Let’s start with the one-liner – what is your company? What do you sell?

Ashara Shapiro: ARecherche

ARecherche is a design firm specializing in wearable art.

Tell us your origin story.

Ashara Shapiro:  I focus on empowerment and design artistry in my work. As an advocate of historical symbolism in current society, I breathe new life into reclaimed pieces and create storied wearable art that has gone through an evolution using the tools of yesteryear.

Every piece is thoughtful and unique and speaks to the person who will cherish them for years to come. My custom work is personalized through design meetings, where I create concepts that speak to the clients’ memories, joys, and loves, and sketches the concept that will become the art. I always speak of the design meetings as my favorite part, besides the presentation of the completed work. It is then that I visualize the finished product and see how it can come to be a reality.

Did you need a lot of capital to start your business?  How did you finance your business in the beginning?

Ashara Shapiro:  A bit at a time. Sourcing pre-industrial tools and items to salvage in my work was a labor of love that has been in the works for the last 4 years.

Was this an area for which you had passion before you started the business, or did you see a need and move to serve it?

Ashara Shapiro: I have always been a creative and dabbled in many art forms and still do to this day. Currently, I have a book in the works, creating for ARecherche and my clients, painting in my free time, and trying many new mediums to improve and help me showcase my voice in my work. I am always trying, learning, and moving forward. I saw a need to help individuals have a voice. I can accomplish this through my design meetings and custom work. My clients want to stand out and show who they are on the inside by the image of themselves they present on the outside.

How has the business evolved over time?

Ashara Shapiro: The concept was born out of a previous endeavor of designing lighting and furniture pieces. I had that business for several years and branched out on my own in a more driven and dedicated way toward individual expression.

How did you grow?   Tell us about a moment, or moments, in the early days that were “big moments” for the business.  What moved the needle substantially?

Ashara Shapiro:  I am still growing.

Every successful small business owner has to navigate the world of expansion. And choosing how to expand is just as important as choosing how NOT to expand. Tell us about forks in the road on your journey.

Ashara Shapiro:  I have flirted with a retail location with an in-house workshop. I still may move towards that when the time is right.

As you’ve grown, you’ve undoubtedly had to delegate. How did you tackle that challenge?

Ashara Shapiro: I have not delegated. It is only me.

Do you/did you have a co-founder or did you go at it alone? Tell us about that decision, and how that affected you as a leader.

Ashara Shapiro: I went from a team to being solo. I am a quiet worker, meaning I get lost in the process. In that space, I am hyper-focused and do not have room for another. I share my space with another creative whom I can bounce ideas off and that has proven helpful.

Have you ever considered taking on additional partners, venture funding, or bank money to grow the company, or have you always bootstrapped?

Ashara Shapiro: I am always open to opportunities. I struggle with growth as a viable concept. I have thought many times about it in different ways.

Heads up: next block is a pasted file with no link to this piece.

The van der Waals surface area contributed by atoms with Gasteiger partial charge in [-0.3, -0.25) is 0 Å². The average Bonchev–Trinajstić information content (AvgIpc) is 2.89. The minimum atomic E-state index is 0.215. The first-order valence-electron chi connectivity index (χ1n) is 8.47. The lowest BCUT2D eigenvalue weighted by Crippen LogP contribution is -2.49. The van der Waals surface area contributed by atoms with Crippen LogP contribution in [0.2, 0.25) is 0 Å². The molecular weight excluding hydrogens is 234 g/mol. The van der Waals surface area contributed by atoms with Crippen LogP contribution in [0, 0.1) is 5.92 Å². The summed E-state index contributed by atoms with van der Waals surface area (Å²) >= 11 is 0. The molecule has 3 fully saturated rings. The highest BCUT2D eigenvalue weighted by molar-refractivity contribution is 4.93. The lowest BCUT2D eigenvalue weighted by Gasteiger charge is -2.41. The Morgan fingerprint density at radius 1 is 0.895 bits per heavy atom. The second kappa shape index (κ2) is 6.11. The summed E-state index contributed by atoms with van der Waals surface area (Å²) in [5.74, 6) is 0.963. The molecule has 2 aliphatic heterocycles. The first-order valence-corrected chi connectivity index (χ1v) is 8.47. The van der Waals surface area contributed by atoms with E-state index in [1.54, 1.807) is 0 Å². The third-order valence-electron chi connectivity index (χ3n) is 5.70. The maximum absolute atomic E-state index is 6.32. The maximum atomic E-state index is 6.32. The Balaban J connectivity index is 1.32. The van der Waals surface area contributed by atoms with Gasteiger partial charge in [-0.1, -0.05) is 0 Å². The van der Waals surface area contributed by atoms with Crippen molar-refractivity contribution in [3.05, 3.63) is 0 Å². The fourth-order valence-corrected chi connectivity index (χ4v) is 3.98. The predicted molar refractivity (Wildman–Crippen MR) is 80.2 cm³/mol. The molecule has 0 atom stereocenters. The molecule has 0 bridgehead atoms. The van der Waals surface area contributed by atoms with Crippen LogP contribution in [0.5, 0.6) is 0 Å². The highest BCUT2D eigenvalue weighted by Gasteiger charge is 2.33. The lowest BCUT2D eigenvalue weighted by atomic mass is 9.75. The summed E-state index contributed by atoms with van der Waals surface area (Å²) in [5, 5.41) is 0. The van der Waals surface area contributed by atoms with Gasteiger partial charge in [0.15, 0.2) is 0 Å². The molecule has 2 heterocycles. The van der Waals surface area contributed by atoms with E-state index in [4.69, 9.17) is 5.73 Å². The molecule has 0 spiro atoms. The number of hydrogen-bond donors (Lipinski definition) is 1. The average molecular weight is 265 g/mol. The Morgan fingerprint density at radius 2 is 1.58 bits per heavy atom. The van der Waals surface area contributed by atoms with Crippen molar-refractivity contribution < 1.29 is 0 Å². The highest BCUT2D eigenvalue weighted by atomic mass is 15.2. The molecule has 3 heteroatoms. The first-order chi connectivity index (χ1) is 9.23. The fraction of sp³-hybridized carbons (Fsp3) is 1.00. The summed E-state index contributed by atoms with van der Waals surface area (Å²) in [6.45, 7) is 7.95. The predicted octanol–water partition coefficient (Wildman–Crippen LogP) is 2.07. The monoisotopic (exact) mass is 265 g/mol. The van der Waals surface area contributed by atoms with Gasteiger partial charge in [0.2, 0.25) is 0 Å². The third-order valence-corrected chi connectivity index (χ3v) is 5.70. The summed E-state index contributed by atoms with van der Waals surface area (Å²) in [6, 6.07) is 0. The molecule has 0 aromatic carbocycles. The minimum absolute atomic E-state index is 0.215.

Tell us about some of your sacrifices along your small business journey.

Ashara Shapiro: Working for yourself has a lot of sacrifices. I am a mother of two small children, so they always come first. I have to be very focused when I get the time in my workshop because every minute counts. I have to work smart all the time.

What is the most gratifying thing about what you do?

Ashara Shapiro: My absolute favorite moment is presenting the finished piece to my clients. I have seen many emotional responses to my work and some silent tears. These moments feel like a collective gift. I have been successful in empowering them and putting their spirit into the piece they will wear and cherish. That moment will always be my why.

Who is a leader or someone that you admire? Why?

Ashara Shapiro: Frida Kahlo, Mary Oliver, and Audrey Hepburn. All these women are incredibly talented and walked their own paths. It was difficult; they had arduous lives, but they did not conform. They also gave back.

What is a secret weapon that you have that would surprise people?

Ashara Shapiro: I can visualize what I will make my client in the design meeting. I can get a very clear sense of who I am speaking with and what they need to empower them through the conversation and the feeling I get from being with them. I believe there is a spiritual nature of my work. I also do not design with what I know. I design with no limitations. If I have not done it before, I do not shy away. I figure out how to make it come to life. I am not afraid of challenges.

If for this business, what would you be doing as a career right now?

Ashara Shapiro: This.

Where do you see yourself in 10 years?

Ashara Shapiro: I see myself in a boutique location with an in house workshop where I design, create, and sell. I see a very powerful space where my clients can spend time, discuss the world, and be part of a think tank of empowering minds. I hope to foster a place people will come back to. A place they will send their friends and families. I see a hub for women thinkers.

Finish this sentence:  “I would not be standing here today if not for ____”

Ashara Shapiro: My ability to rise from the ashes and rebuild. Every day is a new opportunity to be a better person than I was yesterday. I take that very seriously.

What’s one piece of advice that you would give your 18-year-old self?

Ashara Shapiro: You are stronger than you think.